W/e 3: Claiming

1. When I was little, maybe younger than grade school, my mom and I were driving in our neighborhood and from the back I asked, “Mom, who am I?” I remember this well because my mom said, “Ah, this is one of the questions great philosopher have asked themselves for millennia!” She left it at that and I felt absolutely awesome about being so little yet already in the company of great philosophers.

2. My mom was not much into acknowledging my awesomeness, so this moment was super special to me.

3. Recently (how long do these things take!) I’ve been asking myself what was a little girl doing with questions like that. Maybe all little children ask them as they figure themselves out. But this is where I think this question came from for me: I was an unclaimed child. I was no-one’s child. When a child is unclaimed, I think, she begins to shape herself in relation to others. An unclaimed child does not know how to be herself. An unclaimed child belongs nowhere. Since floating is intolerable, the child barnacles.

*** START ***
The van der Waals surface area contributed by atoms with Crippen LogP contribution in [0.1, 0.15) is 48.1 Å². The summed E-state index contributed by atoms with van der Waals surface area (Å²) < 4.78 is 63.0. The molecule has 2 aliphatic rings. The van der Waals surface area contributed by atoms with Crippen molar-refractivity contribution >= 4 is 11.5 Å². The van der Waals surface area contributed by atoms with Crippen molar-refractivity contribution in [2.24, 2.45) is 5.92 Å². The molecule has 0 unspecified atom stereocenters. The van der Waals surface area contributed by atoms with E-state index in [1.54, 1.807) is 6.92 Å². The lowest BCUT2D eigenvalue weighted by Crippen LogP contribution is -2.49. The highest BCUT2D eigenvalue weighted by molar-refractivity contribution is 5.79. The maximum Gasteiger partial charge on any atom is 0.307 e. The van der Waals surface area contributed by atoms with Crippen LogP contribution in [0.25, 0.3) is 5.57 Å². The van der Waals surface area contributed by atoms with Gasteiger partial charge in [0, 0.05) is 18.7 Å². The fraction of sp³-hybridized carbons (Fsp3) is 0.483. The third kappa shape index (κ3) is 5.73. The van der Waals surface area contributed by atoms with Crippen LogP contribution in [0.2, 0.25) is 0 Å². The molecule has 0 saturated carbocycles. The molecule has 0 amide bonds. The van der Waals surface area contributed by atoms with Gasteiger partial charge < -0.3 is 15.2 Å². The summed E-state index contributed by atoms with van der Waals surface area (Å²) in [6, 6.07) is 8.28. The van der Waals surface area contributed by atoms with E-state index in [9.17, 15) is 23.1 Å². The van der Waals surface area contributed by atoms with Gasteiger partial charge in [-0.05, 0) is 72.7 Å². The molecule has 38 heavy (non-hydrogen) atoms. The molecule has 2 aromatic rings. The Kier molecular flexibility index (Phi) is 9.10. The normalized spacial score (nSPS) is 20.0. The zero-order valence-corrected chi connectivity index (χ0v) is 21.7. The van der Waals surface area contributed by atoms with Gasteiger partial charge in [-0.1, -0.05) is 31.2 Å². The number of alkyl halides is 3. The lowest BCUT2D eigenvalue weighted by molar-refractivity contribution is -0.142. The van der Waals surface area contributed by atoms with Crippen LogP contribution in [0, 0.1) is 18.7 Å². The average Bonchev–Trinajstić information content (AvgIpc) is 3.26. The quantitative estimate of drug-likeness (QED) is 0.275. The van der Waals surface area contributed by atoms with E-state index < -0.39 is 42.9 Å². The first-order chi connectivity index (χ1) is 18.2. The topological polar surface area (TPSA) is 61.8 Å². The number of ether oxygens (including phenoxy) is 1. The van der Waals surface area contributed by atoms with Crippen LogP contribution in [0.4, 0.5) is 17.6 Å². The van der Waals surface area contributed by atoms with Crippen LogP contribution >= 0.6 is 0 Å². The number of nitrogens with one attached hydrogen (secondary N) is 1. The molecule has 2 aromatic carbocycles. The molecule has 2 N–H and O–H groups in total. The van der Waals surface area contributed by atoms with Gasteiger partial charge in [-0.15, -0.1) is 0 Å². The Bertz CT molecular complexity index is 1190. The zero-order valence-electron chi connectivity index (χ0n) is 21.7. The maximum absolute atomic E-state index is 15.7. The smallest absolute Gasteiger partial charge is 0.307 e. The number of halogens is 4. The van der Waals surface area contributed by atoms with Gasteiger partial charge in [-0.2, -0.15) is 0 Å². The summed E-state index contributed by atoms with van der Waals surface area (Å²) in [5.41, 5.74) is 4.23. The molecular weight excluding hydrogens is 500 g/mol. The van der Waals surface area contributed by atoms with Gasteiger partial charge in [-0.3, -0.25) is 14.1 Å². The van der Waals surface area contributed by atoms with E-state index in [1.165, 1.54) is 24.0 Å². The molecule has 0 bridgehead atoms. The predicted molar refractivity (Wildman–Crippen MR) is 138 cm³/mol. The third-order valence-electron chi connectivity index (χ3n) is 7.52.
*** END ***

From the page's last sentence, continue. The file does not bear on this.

4. An adult who has barnacled all of her life has no way of knowing who she is when unbarnacled.

5. A human who cannot exist unless barnacled will not survive childhood; it may take a while but she will die. I don’t know how I did it, whether it was sheer tenacity or a hand from above. I’m going with both.

6. As an adult I have been much loved. This is both a hand from above, tenacity, and the infinite giving of the people who have loved me.

7. Still, I would be dead without psychoanalysis. The two analysts I worked with claimed me. It wasn’t easy to get there, but we did (though it’s still and always a work in progress) (many other therapists and analysts did not claim me so I was lucky to find someone who did). When the first analysis broke down I found another. This is both tenacity, a hand from above, the infinite givingness of good people, and psychoanalysis.

7. Psychoanalysis trains regular humans to great love. In this way, it is like religion at its best. (I am not saying that all psychoanalysts are good at loving their patients well, just as I am not saying that even a majority of religious people are good at love, though of course that is the only thing they should be good at since nothing else matters).